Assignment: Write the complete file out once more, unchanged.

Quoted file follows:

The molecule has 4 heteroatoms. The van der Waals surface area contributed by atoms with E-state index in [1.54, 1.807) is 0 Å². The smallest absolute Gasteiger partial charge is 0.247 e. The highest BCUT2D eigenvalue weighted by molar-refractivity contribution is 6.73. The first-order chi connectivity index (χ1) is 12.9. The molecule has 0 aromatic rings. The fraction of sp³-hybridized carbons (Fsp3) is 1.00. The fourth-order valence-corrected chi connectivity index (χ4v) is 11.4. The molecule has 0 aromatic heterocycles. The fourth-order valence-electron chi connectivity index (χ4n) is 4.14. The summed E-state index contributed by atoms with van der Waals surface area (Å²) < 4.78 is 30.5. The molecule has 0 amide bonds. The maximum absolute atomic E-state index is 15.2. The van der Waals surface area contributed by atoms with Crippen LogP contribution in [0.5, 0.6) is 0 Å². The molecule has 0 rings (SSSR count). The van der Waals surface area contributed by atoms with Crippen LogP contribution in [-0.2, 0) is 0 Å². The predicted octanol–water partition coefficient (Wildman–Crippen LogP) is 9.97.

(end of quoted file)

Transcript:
The molecule has 4 heteroatoms. The van der Waals surface area contributed by atoms with E-state index in [1.54, 1.807) is 0 Å². The smallest absolute Gasteiger partial charge is 0.247 e. The highest BCUT2D eigenvalue weighted by molar-refractivity contribution is 6.73. The first-order chi connectivity index (χ1) is 12.9. The molecule has 0 aromatic rings. The fraction of sp³-hybridized carbons (Fsp3) is 1.00. The fourth-order valence-corrected chi connectivity index (χ4v) is 11.4. The molecule has 0 aromatic heterocycles. The fourth-order valence-electron chi connectivity index (χ4n) is 4.14. The summed E-state index contributed by atoms with van der Waals surface area (Å²) < 4.78 is 30.5. The molecule has 0 amide bonds. The maximum absolute atomic E-state index is 15.2. The van der Waals surface area contributed by atoms with Crippen LogP contribution in [0.5, 0.6) is 0 Å². The molecule has 0 rings (SSSR count). The van der Waals surface area contributed by atoms with Crippen LogP contribution in [-0.2, 0) is 0 Å². The predicted octanol–water partition coefficient (Wildman–Crippen LogP) is 9.97.